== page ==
Even as billions of dollars of public money have been invested in vaccine development, drug makers have been reluctant to discuss the price of a vaccine. They say this is the result of many factors, including efficiency, test results, development and manufacturing costs, competition, demand and the fact that the buyers are private groups – such as insurers. – or public bodies.
The urgency and global spread of the pandemic have added layers of complexity. In the rush to develop the right vaccine, companies are experimenting with different technologies. In an unprecedented move, some drugmakers then plan to allow other companies to manufacture their doses, further complicating cost calculations.
The price of all vaccine contracts has been shrouded in secrecy, with companies and public institutions defending their right to confidentiality. But people familiar with talks between drugmakers and the European Commission say AstraZeneca has sold its jab for around $ 3-4 per dose under deals with the EU, while the vaccine Johnson & Johnson and the vaccine jointly developed by Sanofi and GSK came in at around $ 10 per dose.
In contrast, Moderna – a newer and still loss-making company – has sought to launch its vaccine for between $ 50 and $ 60 per course of two injections, after initially asking for almost double that amount. Other biotech companies, like CureVac, said they would look for an “ethical margin” on their prices.
Pressure from civil society and media reports have prompted some companies to disclose projected list prices, with Moderna doing so in August and posting a maximum price of $ 37 per dose.
One of the vaccine pioneers in China, Sinovac, this week started selling its vaccine in some cities for $ 60 for two injections as part of an emergency use program with hundreds of thousands of participants.
At the heart of the discussion is both an ethical and a practical question: Should drug companies work with rich countries to ensure that poor countries’ fees are capped?
Mr Gates, for example, told the Financial Times that drug companies should support a system in which rich countries subsidize vaccines so that poor countries pay $ 3 or less per dose.
“The price needs three levels where rich countries reimburse a large part of the fixed costs, middle-income countries reimburse a part of the fixed costs and the poorest countries pay a true marginal cost,” Mr Gates, co-chair of the Bill & Melinda Gates Foundation said in an interview.
The billionaire software developer-turned-health-care philanthropist says any effective vaccine must be available wherever it’s needed at a non-prohibitive cost. “We actually had to explain to a few CEOs of pharmaceutical companies that, even in the nonprofit context, this prioritization is absolutely necessary to maximize human benefit.
Some manufacturers in countries like India, which has a large drug production industry, have criticized Western pharmaceutical companies for trying to support prices by failing to ramp up production to meet demand.
“They don’t want to give it to the rest of the world because they’ll have to compete with me at $ 3 [a dose]Said Adar Poonawalla, Managing Director of the Indian Serum Institute, the world’s largest vaccine manufacturer. “We’re making a little margin, but it’s just normal business,” he said. He added that the higher production costs in Europe did not justify the price difference between his company’s products and those of some Western vaccine producers.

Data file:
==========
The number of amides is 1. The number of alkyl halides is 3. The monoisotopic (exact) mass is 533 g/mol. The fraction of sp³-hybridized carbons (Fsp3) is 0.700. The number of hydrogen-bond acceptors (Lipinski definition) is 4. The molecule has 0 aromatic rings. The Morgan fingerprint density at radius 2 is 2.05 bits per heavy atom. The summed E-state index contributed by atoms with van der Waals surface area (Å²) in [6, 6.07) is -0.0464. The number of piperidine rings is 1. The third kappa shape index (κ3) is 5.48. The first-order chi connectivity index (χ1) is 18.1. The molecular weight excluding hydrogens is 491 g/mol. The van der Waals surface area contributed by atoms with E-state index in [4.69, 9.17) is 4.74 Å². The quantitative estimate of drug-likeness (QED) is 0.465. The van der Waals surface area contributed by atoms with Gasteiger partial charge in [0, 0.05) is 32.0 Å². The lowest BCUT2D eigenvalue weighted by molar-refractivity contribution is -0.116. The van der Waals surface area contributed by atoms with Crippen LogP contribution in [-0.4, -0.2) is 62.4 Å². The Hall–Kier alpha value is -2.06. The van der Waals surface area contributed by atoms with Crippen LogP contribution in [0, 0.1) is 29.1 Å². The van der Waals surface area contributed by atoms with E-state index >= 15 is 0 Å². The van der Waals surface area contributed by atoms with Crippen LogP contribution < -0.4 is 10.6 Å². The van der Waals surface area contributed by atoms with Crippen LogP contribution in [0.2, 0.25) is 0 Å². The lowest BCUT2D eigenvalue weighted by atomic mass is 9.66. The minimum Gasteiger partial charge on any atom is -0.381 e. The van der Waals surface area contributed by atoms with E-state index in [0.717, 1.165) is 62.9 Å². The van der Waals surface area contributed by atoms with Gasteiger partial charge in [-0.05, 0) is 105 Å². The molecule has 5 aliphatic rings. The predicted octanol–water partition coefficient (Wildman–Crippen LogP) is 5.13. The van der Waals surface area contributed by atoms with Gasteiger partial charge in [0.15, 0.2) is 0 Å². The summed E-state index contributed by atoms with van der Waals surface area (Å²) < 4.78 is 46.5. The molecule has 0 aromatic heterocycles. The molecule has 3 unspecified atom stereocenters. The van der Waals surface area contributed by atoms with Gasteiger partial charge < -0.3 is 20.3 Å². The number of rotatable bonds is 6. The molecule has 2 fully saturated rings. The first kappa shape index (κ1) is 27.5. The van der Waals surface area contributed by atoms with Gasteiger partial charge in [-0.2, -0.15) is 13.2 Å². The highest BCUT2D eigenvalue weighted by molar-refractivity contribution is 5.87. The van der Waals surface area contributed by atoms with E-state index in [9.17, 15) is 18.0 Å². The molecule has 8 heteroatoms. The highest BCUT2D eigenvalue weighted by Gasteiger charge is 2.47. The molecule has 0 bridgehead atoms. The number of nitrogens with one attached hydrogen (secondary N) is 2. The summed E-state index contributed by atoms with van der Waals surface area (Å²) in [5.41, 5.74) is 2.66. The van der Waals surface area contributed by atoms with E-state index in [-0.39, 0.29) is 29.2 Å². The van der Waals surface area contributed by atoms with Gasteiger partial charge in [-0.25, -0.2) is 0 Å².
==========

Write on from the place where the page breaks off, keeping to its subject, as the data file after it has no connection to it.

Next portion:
Gavi, the UN-backed vaccine alliance and the Gates Foundation last month expanded an agreement with Mr Poonawalla’s institute for the delivery of up to 200 million doses of vaccine candidates authorized by AstraZeneca and Novavax to low and middle income countries to a maximum of $ 3 per year dose – with the possibility of increasing the order volume several times.
Other initiatives to support global access include the efforts of the Coalition for Epidemic Preparedness Innovations, which is co-funding nine vaccine candidates with a mix of partners, including large companies and academia.
But the Covax initiative, the World Health Organization’s flagship program to deliver 2 billion Covid-19 vaccines to the poorest countries by the end of next year, had to delay its full launch until ‘to this month after struggling to join rich countries.
Mr Gates said he hoped in the long run that competition would keep prices low. “By the end of this year, or certainly the first quarter of next year, it’s likely that out of the top six vaccines, two or three of them will probably show their effectiveness, and then we’ll go for them. races, ”he said.
But he also acknowledged that the prices of some vaccines would likely remain higher than others. For example, mRNA vaccines, such as those from Moderna and the Pfizer and BioNTech partnership, are more expensive to manufacture than vaccines based on an adenovirus vector such as the vaccine developed by AstraZeneca and the University of Oxford, a- he declared.
A fundamental challenge for effective planning and pricing is that everyone involved has had to cut the normal decade-long vaccine development cycle into a fraction of the time, a senior EU official said.
“We are now trying to reduce that to 12 to 18 months and not just produce a few vaccines, but produce them in the hundreds of millions, if not billions, in volume,” the official said. “This is risky business.”
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